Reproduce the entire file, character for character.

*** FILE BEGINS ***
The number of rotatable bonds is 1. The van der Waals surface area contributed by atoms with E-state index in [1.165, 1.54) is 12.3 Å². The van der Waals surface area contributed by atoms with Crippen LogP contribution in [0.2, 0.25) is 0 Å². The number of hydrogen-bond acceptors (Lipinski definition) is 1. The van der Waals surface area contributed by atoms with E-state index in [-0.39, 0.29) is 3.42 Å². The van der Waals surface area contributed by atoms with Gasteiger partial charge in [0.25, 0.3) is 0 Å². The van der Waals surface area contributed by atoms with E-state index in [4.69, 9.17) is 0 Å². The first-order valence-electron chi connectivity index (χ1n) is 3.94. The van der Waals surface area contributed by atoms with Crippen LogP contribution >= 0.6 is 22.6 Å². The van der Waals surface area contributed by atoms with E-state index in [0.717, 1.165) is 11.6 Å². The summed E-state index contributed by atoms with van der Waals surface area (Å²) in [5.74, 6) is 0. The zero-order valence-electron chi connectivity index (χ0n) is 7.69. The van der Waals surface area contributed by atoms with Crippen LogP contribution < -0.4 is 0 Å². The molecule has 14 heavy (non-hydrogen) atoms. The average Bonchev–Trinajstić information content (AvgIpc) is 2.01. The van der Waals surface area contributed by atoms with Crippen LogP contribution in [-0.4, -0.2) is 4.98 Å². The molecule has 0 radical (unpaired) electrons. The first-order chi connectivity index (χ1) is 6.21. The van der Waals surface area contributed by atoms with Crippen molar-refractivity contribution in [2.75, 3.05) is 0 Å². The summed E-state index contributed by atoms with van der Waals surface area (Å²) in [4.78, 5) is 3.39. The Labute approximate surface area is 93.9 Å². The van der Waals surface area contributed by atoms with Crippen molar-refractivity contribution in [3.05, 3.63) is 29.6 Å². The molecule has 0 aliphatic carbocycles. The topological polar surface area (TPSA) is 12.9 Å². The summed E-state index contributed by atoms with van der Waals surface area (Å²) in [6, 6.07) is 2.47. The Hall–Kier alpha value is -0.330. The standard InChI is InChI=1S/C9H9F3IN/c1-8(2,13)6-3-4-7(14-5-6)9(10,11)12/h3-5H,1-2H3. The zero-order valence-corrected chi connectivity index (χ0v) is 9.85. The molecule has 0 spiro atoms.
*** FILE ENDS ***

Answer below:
The number of rotatable bonds is 1. The van der Waals surface area contributed by atoms with E-state index in [1.165, 1.54) is 12.3 Å². The van der Waals surface area contributed by atoms with Crippen LogP contribution in [0.2, 0.25) is 0 Å². The number of hydrogen-bond acceptors (Lipinski definition) is 1. The van der Waals surface area contributed by atoms with E-state index in [-0.39, 0.29) is 3.42 Å². The van der Waals surface area contributed by atoms with Gasteiger partial charge in [0.25, 0.3) is 0 Å². The van der Waals surface area contributed by atoms with E-state index in [4.69, 9.17) is 0 Å². The first-order valence-electron chi connectivity index (χ1n) is 3.94. The van der Waals surface area contributed by atoms with Crippen LogP contribution >= 0.6 is 22.6 Å². The van der Waals surface area contributed by atoms with E-state index in [0.717, 1.165) is 11.6 Å². The summed E-state index contributed by atoms with van der Waals surface area (Å²) in [5.74, 6) is 0. The zero-order valence-electron chi connectivity index (χ0n) is 7.69. The van der Waals surface area contributed by atoms with Crippen LogP contribution < -0.4 is 0 Å². The molecule has 14 heavy (non-hydrogen) atoms. The average Bonchev–Trinajstić information content (AvgIpc) is 2.01. The van der Waals surface area contributed by atoms with Crippen LogP contribution in [-0.4, -0.2) is 4.98 Å². The molecule has 0 radical (unpaired) electrons. The first-order chi connectivity index (χ1) is 6.21. The van der Waals surface area contributed by atoms with Crippen molar-refractivity contribution in [2.75, 3.05) is 0 Å². The summed E-state index contributed by atoms with van der Waals surface area (Å²) in [4.78, 5) is 3.39. The Labute approximate surface area is 93.9 Å². The van der Waals surface area contributed by atoms with Crippen molar-refractivity contribution in [3.05, 3.63) is 29.6 Å². The molecule has 0 aliphatic carbocycles. The topological polar surface area (TPSA) is 12.9 Å². The summed E-state index contributed by atoms with van der Waals surface area (Å²) in [6, 6.07) is 2.47. The Hall–Kier alpha value is -0.330. The standard InChI is InChI=1S/C9H9F3IN/c1-8(2,13)6-3-4-7(14-5-6)9(10,11)12/h3-5H,1-2H3. The zero-order valence-corrected chi connectivity index (χ0v) is 9.85. The molecule has 0 spiro atoms.